An interdisciplinary team has examined public perceptions about nanomedicine and nanotechnology relating to cancer treatment and are now urging for more community engagement around future developments and research in this area. Nanomedicine has the potential to introduce brand new methods of delivering drugs through the skin, eyes and mucus membranes using creams, eye drops, nasal sprays and more. These developments have the potential to be used in a variety of medical fields including in curing cancer or treating it over a long period. However, these new techniques also create new social and ethical concerns as they may also have cosmetic or aesthetic effects, such as aiding with scar tissue, rashes or dryness, as well as fighting cancer directly. The study1, which was conducted by scientists at the University of New South Wales and published in Nanomedicine: Nanotechnology, Biology and Medicine, examined these social and ethical considerations through semi-structured interviews with 12 participants engaged in cancer research and healthcare. The findings of these interviews revealed three distinct narratives which shaped how the public viewed the development of new cancer treatments that had these types of cosmetic effects.
The paper’s lead author, Geneviève Duché of UNSW’s School of Chemistry, told Lab Down Under that she had always been interested in developing a skin-based drug delivery system using nanotechnology after seeing those in her family struggle with needles and pills. For cancer, Duché said that drug delivery systems through the skin could be used to do more than treat this terrible disease. “It could also be used to treat the effect of the treatment itself. Because it goes through the skin, you could have something else in that drug delivery that could help with the scarring, skin dryness, etc., which is how the aesthetics and cosmetics of cancer treatment came into the project.” While these types of treatments had possible benefits beyond actually curing cancer, their aesthetic and cosmetic outcomes were what caused these additional social and ethical considerations to emerge, Duché said.
The most important ethical consideration that emerged from the study was the need to engage the public in this type of research, Duché told Lab Down Under. “We need to understand what the real problems are and what people are interested in rather than inventing or thinking up problems and trying to solve those through research. By having a larger involvement of the public, hopefully, the science we do will be more widely understood and accepted.” The disjoint between the goals of scientists and the community was created in part because of the way nanotechnology had been framed in public discourse, Duché said. “When we talk about nanotechnology, we use a lot of words and metaphors that come from warfare — so we have the war on cancer, we have the magic bullet or the therapeutic missile. I don’t know about you, but when I hear these words, I’m a bit afraid. So I may wonder whether these things are toxic or whether they have risks.” Risk and toxicity of nanomedicine were also at the forefront of people’s minds because of the way the topic had been portrayed in science fiction, she said, pointing to Bill Joy’s grey goo2 where tiny uncontrolled replicators obliterate life on Earth, or the Michael Crichton novel Prey3 in which a cloud of intelligent nano-robots escapes from a US lab.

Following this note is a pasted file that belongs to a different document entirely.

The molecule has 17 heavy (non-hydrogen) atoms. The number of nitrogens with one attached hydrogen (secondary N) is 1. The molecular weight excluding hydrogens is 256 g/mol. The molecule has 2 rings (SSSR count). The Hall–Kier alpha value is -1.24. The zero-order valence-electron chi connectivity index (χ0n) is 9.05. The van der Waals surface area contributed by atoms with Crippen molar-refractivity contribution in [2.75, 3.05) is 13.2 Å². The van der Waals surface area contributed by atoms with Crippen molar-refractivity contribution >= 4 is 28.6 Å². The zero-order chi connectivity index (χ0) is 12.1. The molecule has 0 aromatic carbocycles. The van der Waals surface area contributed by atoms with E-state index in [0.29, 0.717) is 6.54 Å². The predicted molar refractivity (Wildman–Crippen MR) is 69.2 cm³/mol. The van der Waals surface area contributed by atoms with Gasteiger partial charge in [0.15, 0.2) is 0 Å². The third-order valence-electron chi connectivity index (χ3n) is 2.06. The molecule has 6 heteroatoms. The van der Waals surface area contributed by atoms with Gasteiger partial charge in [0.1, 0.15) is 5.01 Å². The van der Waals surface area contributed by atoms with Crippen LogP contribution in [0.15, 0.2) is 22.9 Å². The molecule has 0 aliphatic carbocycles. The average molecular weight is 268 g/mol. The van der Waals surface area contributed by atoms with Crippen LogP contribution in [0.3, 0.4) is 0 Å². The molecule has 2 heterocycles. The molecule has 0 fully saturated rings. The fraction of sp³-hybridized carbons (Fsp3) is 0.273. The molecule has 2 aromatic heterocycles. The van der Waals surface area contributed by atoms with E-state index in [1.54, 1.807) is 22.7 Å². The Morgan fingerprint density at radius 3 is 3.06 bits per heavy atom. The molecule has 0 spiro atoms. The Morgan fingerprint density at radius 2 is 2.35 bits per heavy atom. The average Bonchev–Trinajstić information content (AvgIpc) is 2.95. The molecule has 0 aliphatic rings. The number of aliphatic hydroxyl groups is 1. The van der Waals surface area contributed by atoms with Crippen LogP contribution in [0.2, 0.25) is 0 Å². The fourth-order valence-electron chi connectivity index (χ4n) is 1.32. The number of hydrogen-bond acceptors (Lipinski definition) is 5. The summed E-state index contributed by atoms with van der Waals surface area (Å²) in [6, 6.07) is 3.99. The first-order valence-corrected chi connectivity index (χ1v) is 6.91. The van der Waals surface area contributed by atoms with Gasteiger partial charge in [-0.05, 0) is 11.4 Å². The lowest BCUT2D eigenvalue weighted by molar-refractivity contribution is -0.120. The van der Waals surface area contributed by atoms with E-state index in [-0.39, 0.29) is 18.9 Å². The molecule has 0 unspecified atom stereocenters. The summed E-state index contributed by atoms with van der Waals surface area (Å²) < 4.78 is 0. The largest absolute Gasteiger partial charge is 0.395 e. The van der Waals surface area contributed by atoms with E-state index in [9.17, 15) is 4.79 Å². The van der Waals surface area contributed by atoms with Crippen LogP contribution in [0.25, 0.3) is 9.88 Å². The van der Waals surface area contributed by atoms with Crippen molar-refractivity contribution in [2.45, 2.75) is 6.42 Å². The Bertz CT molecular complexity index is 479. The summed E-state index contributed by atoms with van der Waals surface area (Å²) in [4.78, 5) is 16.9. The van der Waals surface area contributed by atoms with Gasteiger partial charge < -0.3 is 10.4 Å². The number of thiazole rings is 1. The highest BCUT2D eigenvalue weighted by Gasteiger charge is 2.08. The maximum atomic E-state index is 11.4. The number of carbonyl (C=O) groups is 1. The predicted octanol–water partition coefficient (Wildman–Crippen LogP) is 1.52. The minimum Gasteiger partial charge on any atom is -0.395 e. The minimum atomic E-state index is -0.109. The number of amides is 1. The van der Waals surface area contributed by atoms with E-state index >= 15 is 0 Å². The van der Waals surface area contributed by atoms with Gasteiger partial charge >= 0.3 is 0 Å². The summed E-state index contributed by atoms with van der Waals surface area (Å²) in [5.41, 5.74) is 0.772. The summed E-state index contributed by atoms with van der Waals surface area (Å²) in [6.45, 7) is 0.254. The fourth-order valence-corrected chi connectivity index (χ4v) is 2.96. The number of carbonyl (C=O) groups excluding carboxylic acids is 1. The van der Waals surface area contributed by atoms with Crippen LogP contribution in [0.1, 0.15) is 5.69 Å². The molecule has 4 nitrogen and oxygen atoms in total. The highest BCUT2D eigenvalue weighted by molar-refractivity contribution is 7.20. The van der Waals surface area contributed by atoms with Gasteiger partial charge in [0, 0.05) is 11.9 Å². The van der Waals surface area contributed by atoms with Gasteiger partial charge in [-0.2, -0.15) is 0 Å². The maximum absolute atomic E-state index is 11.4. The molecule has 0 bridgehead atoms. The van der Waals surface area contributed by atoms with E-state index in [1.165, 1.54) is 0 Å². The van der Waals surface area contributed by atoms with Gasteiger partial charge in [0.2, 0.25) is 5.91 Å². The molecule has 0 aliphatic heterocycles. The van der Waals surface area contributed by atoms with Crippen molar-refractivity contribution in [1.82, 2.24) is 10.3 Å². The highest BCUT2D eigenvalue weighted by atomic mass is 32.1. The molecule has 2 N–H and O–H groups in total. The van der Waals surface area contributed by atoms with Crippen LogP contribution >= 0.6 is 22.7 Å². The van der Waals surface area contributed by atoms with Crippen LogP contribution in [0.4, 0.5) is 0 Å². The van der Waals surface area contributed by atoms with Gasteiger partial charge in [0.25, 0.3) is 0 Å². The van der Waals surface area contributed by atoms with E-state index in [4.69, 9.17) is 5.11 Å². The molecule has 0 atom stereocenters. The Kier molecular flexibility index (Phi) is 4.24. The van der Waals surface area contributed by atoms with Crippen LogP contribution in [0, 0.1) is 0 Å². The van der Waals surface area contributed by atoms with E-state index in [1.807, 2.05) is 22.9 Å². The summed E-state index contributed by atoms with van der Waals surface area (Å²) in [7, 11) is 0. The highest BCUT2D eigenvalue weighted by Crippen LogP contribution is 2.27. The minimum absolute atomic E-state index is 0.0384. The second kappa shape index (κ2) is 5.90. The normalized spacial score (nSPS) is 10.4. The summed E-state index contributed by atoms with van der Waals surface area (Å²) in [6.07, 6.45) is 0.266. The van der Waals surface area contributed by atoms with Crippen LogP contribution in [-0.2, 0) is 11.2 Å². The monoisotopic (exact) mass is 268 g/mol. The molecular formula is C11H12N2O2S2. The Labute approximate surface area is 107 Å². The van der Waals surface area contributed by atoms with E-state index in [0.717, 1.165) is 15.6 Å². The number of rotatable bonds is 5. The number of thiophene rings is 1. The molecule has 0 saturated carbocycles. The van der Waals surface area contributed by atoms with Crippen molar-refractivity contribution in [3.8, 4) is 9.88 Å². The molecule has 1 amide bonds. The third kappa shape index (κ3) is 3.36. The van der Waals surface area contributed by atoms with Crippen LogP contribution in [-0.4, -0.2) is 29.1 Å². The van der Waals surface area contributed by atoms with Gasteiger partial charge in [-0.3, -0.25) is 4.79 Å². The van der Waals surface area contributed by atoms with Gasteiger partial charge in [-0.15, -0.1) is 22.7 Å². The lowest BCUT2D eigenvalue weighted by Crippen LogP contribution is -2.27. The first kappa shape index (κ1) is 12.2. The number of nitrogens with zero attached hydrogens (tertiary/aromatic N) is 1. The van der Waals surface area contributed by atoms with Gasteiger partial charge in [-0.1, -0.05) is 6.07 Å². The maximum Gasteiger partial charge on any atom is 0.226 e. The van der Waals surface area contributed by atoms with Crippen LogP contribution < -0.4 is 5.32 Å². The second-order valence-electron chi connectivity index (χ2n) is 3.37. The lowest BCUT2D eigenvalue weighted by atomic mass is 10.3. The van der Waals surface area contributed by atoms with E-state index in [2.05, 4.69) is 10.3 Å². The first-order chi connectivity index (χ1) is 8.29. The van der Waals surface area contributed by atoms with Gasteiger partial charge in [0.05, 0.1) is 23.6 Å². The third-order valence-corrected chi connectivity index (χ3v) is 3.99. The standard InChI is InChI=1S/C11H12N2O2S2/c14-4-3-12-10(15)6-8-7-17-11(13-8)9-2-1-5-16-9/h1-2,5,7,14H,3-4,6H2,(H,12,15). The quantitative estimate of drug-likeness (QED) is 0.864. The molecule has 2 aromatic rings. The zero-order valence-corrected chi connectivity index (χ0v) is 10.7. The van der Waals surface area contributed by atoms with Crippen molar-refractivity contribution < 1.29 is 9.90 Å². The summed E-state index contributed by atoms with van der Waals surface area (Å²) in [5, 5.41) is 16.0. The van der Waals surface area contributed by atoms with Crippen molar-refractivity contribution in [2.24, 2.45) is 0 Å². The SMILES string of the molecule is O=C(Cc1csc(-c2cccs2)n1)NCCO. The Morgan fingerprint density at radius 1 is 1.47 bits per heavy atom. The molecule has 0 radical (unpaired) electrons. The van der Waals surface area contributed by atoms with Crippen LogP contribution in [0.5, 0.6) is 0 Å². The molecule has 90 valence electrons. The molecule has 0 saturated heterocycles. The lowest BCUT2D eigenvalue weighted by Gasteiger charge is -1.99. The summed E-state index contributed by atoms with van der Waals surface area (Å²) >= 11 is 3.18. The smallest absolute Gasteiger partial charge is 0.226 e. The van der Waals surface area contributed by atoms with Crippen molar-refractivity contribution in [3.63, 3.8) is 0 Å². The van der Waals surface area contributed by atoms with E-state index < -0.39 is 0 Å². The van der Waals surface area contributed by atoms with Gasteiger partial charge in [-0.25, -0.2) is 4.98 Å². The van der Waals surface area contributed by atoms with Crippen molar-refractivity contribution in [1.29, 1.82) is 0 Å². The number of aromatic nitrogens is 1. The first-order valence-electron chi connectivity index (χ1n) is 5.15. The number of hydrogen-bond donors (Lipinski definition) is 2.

The study aimed to bridge the gap between scientists and the community by examining public views on cancer treatment using nanomedicine and skin-based drug delivery systems. Semi-structured interviews were conducted with 12 individuals including cancer researchers, representatives of cancer support groups, social scientists and cancer thrivers. After reviewing the transcripts from these interviews, two broad views were uncovered between those who felt the need to cure “at all costs” and those who wanted a more holistic approach. Three narratives were also revealed by sitting down and talking to these individuals about nanomedicine, cancer treatments and any aesthetic implications:
When asked about the sample size of the interview group, Duché said that 12 was a large enough number considering that the responses were not meant to be statistically representative of the wider Australian population anyway. Instead, the research aimed to examine responses in a qualitative rather than quantitative way.
For future studies on nanomedicine and cancer treatments, Duché said that research teams should consider the social implications of their work. “I don’t advise every scientist to go outside and do social science, because that is really, really time-consuming and difficult. But I think science would be better and would benefit from having a social scientist in every research group.” Currently, research was being conducted the wrong way around, she said, with ethics considerations only being examined at the end of potential technological development. “So we often ask questions that are irrelevant because the product is already there. And I really think the ethical questions should actually frame the technological development and help it evolve and grow.” For example, cancer researchers could reach out to the community and ask whether aspects such as screening and prevention should be prioritised instead of cures. “If we ask the public about an issue that the public wants done rather than simply trying to find a treatment, maybe that could also influence the kind of research that we do,” Duché said.